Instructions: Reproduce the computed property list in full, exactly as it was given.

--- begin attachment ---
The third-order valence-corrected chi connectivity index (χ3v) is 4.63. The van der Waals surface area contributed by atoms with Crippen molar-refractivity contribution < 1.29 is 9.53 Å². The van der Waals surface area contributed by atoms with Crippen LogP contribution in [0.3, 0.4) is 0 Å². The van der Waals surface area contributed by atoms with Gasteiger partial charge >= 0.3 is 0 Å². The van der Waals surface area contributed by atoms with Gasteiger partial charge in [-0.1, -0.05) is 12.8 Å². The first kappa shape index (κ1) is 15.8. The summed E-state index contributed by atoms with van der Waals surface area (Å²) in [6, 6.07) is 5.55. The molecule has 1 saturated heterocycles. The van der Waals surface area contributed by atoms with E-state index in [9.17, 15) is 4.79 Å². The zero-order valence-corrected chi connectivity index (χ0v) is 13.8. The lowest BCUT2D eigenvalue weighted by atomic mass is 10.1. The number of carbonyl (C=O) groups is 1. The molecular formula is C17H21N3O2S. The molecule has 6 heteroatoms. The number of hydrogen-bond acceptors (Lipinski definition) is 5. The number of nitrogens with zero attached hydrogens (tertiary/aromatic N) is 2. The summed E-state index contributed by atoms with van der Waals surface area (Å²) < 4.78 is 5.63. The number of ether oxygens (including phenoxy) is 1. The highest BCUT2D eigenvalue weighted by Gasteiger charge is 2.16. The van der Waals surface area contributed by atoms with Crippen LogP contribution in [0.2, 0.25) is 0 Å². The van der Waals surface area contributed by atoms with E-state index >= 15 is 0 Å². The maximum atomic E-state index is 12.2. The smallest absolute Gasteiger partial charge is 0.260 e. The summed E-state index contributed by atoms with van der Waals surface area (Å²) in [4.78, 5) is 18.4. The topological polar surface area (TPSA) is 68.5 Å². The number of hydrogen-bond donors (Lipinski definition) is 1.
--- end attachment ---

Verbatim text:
The third-order valence-corrected chi connectivity index (χ3v) is 4.63. The van der Waals surface area contributed by atoms with Crippen molar-refractivity contribution < 1.29 is 9.53 Å². The van der Waals surface area contributed by atoms with Crippen LogP contribution in [0.3, 0.4) is 0 Å². The van der Waals surface area contributed by atoms with Gasteiger partial charge >= 0.3 is 0 Å². The van der Waals surface area contributed by atoms with Gasteiger partial charge in [-0.1, -0.05) is 12.8 Å². The first kappa shape index (κ1) is 15.8. The summed E-state index contributed by atoms with van der Waals surface area (Å²) in [6, 6.07) is 5.55. The molecule has 1 saturated heterocycles. The van der Waals surface area contributed by atoms with E-state index in [9.17, 15) is 4.79 Å². The zero-order valence-corrected chi connectivity index (χ0v) is 13.8. The lowest BCUT2D eigenvalue weighted by atomic mass is 10.1. The number of carbonyl (C=O) groups is 1. The molecular formula is C17H21N3O2S. The molecule has 6 heteroatoms. The number of hydrogen-bond acceptors (Lipinski definition) is 5. The number of nitrogens with zero attached hydrogens (tertiary/aromatic N) is 2. The summed E-state index contributed by atoms with van der Waals surface area (Å²) < 4.78 is 5.63. The number of ether oxygens (including phenoxy) is 1. The highest BCUT2D eigenvalue weighted by Gasteiger charge is 2.16. The van der Waals surface area contributed by atoms with Crippen LogP contribution in [0.2, 0.25) is 0 Å². The van der Waals surface area contributed by atoms with E-state index >= 15 is 0 Å². The maximum atomic E-state index is 12.2. The smallest absolute Gasteiger partial charge is 0.260 e. The summed E-state index contributed by atoms with van der Waals surface area (Å²) in [4.78, 5) is 18.4. The topological polar surface area (TPSA) is 68.5 Å². The number of hydrogen-bond donors (Lipinski definition) is 1.